Emergency: is a situation that poses
an immediate threat to human life or
that of serious damage to property.
FORMS OF EMERGENCY
DISASTER EMERGENCY KITS
BASIC FIRST AID KITS 1
BASIC FIRST AID KITS 2
PERSONAL FIRST AID KITS
EMERGENCY AID STATION KITS
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First aid is the immediate and temporary
aid provided to a sick or injured person
or animal until medical treatment can be
It generally consists of series of simple,
life-saving medical techniques that a
non-doctor or lay person can be trained
to perform with minimal equipment.
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Safety is the state of being safe, the
condition of being protected against:
or other types or consequences of failure,
damage, error, accidents, harm or any other
event which could be considered dangerous.
Protection is from both the cause and from
exposure to something that is not safe.
It can include physical protection or that of
possessions. Safety is often in relation to
some guarantee of a standard of insurance to
the quality and unharmful function of a thing
It is used in order to ensure that the thing
or organization will do only what it is wanted
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Forms of emergency:
crime such as a violent
crime in progress;
natural disasters such as:
man-made disasters such as:
structural collapse whether by fire,
explosion (unintentional or by terrorism),
or poor design,
state of emergency declared by a government
during some disaster such as a terrorist
attack or declaration of war.
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There are six basics you should stock for your home:
3. FIRST AID SUPPLIES,
4. CLOTHING AND BEDDING,
5. TOOLS AND EMERGENCY SUPPLIES,
6. SPECIAL ITEMS.
You want to keep the items that you would most
likely need during an evacuation in an easy-to
carry container. suggested items are marked
with an asterisk(*). Possible containers include
a large, covered trash container, a camping
backpack, or a duffle bag.
Store water in plastic containers such as soft drink bottles.
Avoid using containers that will decompose or break, such as
milk cartons or glass bottles. A normally active person needs
to drink at least two quarts of water each day. Hot environments
and intense physical activity can double that amount. Children,
nursing mothers, and ill people will need more.
Store one gallon of water per person per day. Keep at least a
three-day supply of water per person (two quarts for drinking,
two quarts for each person in your household for food
preparation and sanitation).
Store at least a three-day supply of non-perishable food.
Select foods that require no refrigeration, preparation
or cooking, and little or no water. If you must heat food,
pack a can of sterno. Select food items that are compact
and lightweight. Include a selection of the following foods
in your Disaster Supplies Kit:
Ready-to-eat canned meats, fruits, and vegetables
Staples (salt, sugar, pepper, spices, etc.)
High energy foods
Food for infants
Comfort and stress foods
FIRST AID KIT
Assemble a first aid kit for your home and one for each car.
(20) adhesive bandages, various sizes.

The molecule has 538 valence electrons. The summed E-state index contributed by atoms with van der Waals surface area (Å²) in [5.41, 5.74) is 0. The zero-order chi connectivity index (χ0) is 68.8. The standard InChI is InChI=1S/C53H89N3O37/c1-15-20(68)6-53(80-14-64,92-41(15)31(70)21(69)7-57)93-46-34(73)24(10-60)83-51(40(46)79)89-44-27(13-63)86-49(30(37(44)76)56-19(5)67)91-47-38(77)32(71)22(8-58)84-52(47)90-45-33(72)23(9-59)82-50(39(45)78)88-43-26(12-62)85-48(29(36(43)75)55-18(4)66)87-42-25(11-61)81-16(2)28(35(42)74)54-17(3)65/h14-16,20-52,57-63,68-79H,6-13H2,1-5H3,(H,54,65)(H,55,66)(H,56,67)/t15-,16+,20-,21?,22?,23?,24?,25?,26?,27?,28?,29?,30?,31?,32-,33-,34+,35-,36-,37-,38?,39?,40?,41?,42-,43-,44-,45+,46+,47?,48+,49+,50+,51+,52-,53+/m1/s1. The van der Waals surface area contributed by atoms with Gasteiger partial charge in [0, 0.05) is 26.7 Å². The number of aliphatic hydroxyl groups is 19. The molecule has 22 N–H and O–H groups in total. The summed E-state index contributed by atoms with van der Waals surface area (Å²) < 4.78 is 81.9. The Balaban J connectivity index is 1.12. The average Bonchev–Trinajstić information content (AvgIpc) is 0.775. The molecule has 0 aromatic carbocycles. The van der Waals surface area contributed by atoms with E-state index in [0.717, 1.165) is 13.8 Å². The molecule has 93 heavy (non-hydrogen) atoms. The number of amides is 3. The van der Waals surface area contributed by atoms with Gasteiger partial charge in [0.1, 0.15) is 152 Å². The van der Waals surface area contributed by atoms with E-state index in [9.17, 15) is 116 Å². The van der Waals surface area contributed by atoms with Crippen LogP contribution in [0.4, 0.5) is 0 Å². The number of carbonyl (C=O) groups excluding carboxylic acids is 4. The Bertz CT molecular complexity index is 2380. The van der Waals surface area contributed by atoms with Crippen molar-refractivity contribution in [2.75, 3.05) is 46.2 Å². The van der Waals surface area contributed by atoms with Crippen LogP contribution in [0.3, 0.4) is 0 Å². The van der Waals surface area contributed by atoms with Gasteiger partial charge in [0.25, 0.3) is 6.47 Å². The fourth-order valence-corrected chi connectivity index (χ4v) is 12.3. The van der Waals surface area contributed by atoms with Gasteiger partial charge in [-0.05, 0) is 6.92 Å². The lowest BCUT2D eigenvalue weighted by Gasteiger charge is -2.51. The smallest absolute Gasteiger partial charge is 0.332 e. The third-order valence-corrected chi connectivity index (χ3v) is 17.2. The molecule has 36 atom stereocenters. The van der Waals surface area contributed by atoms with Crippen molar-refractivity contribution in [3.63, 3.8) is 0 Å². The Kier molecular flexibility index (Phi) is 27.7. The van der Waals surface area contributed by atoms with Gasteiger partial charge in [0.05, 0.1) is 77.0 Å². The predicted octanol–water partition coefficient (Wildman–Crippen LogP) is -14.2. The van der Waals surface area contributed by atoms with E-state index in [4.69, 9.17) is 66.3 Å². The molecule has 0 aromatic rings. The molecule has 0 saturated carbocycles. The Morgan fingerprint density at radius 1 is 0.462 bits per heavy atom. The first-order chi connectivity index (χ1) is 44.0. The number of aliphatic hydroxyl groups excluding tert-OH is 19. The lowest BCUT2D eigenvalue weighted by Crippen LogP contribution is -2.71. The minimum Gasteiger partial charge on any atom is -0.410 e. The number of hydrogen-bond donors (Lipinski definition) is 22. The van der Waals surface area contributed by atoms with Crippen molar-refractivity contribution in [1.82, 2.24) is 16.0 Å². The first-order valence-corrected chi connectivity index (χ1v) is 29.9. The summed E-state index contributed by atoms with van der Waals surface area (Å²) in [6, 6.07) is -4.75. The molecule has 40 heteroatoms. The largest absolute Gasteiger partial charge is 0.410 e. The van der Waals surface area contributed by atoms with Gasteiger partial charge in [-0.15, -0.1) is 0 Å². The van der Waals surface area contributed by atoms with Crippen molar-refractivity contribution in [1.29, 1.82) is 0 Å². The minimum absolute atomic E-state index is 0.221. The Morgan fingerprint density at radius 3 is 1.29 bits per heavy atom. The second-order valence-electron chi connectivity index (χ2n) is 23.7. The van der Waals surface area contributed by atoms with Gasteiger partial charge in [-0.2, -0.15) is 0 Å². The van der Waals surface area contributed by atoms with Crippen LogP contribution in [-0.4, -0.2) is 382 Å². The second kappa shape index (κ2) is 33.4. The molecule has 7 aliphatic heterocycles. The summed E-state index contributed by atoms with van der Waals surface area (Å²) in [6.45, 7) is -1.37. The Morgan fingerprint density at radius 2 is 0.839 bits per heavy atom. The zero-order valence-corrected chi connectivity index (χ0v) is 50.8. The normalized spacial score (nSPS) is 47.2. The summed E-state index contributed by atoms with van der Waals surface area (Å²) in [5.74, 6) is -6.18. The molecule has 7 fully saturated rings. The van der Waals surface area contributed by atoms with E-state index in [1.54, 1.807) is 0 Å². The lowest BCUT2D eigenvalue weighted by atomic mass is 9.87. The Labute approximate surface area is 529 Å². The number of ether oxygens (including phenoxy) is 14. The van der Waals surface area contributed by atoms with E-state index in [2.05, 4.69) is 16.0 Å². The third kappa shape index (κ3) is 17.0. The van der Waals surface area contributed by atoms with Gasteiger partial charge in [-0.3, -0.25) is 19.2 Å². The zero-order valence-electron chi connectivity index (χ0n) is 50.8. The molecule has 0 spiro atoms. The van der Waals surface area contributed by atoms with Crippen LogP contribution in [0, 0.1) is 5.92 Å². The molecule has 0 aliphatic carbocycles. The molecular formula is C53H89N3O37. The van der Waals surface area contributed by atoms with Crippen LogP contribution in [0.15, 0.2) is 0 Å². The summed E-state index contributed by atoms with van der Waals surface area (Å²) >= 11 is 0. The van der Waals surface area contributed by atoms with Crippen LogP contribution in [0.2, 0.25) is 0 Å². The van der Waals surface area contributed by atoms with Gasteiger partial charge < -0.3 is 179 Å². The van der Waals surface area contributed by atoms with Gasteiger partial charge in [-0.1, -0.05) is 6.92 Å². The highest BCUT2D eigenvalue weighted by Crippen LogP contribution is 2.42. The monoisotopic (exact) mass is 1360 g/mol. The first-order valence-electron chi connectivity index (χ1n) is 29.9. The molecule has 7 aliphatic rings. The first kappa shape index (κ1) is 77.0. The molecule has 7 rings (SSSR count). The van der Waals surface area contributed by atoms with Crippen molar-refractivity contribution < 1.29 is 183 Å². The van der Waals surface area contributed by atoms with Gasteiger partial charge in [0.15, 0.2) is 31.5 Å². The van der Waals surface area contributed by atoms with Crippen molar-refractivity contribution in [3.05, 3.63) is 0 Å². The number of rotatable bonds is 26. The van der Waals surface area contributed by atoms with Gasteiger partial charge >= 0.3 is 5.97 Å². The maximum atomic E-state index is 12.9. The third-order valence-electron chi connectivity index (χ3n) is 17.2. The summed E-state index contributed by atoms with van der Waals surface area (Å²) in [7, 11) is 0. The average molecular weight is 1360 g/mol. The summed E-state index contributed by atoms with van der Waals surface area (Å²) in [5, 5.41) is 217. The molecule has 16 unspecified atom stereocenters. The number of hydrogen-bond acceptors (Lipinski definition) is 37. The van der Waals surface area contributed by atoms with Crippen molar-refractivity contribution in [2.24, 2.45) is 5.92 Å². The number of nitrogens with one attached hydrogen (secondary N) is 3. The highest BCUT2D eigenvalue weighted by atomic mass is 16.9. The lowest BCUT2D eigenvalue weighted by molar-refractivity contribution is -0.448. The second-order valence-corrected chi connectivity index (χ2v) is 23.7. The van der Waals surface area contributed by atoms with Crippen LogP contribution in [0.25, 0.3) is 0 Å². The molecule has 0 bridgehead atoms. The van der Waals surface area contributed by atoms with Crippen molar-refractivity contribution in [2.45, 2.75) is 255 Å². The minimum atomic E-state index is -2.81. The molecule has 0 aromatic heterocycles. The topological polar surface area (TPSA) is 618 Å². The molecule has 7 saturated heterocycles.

(1) 5" x 9" sterile dressing.
(1) conforming roller gauze bandage.
(2) triangular bandages.
(2) 3 x 3 sterile gauze pads.
(2) 4 x 4 sterile gauze pads.
(1) roll 3" cohesive bandage.
(2) germicidal hand wipes or waterless alcohol-based hand sanitizer.
(6) antiseptic wipes.
(2) pair large medical grade non-latex gloves.
Adhesive tape, 2" width.
Scissors (small, personal).
CPR breathing barrier, such as a face shield.
Aspirin or nonaspirin pain reliever
Antacid (for stomach upset)
Syrup of Ipecac (use to induce vomiting if advised by the
Poison Control Center
(use if advised by the Poison Control Center)
TOOLS AND SUPPLIES
Mess kits, or paper cups, plates, and plastic utensils*
Emergency preparedness manual*
Battery-operated radio and extra batteries*
Flashlight and extra batteries*
Cash or traveler's checks, change*
Non-electric can opener, utility knife*
Fire extinguisher: small canister ABC type
Matches in a waterproof container
Plastic storage containers
to turn off household gas and water
Map of the area (for locating shelters)
Toilet paper, towelettes*
Soap, liquid detergent*
Personal hygiene items*
Plastic garbage bags, ties
(for personal sanitation uses)
Plastic bucket with tight lid
Household chlorine bleach
*Include at least one complete change of clothing
and footwear per person.
Sturdy shoes or work boots*
Blankets or sleeping bags*
Hat and gloves
Remember family members with special requirements,
such as infants and elderly or disabled persons,
Heart and high blood pressure medication
Contact lenses and supplies
Extra eye glasses
Games and books
IMPORTANT FAMILY DOCUMENTS
Keep these records in a waterproof, portable container:
Will, insurance policies, contracts deeds, stocks and bonds
Passports, social security cards, immunization records
Bank account numbers
Credit card account numbers and companies.
Inventory of valuable household goods,
important telephone numbers
Family records (birth, marriage,
Store your kit in a convenient place
known to all family members. Keep a
smaller version of the supplies kit
in the trunk of your car.
Keep items in airtight plastic bags.
Change your stored water supply every
six months so it stays fresh. Replace
your stored food every six months.
Re-think your kit and family needs at
least once a year. Replace batteries,
update clothes, etc.
Ask your physician or pharmacist about
storing prescription medications.
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BASIC FIRST AID KITS 1:
The American College of Emergency
Physicians suggests that these
items be in your Home First Aid Kit:
Acetaminophen, ibuprofen and aspirin
tablets (Aspirin should not be used
to relieve flu symptoms or be taken
Oral medicine syringe (for children),
Bandages of assorted sizes,
Bandage closures; safety pins,
Gauze and adhesive tapes,
Sharp scissors with rounded tips,
Disposable, instant-activating cold packs,
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BASIC FIRST AID KITS 2:
Include the following in
each of your first-aid kits:
adhesive bandages in several sizes,
(like hydrogen peroxide),
hydrocortisone cream (1%),
acetaminophen and ibuprofen,
extra prescription medications,
(if the family is going on vacation),
disposable instant cold packs,
alcohol wipes or ethyl alcohol,
plastic gloves (at least 2 pairs),
flashlight and extra batteries,
mouthpiece for administering CPR.
(can be obtained from your local Red Cross)
your list of emergency phone numbers
blanket (stored nearby).
After you've stocked your first-aid kits:
Read the entire first-aid manual so
you'll understand how to use the
contents of your kits.
(If your children are old enough to
understand, review the manuals with
them as well.)
Store first-aid kits in places that
are out of children's reach but easily
accessible for adults.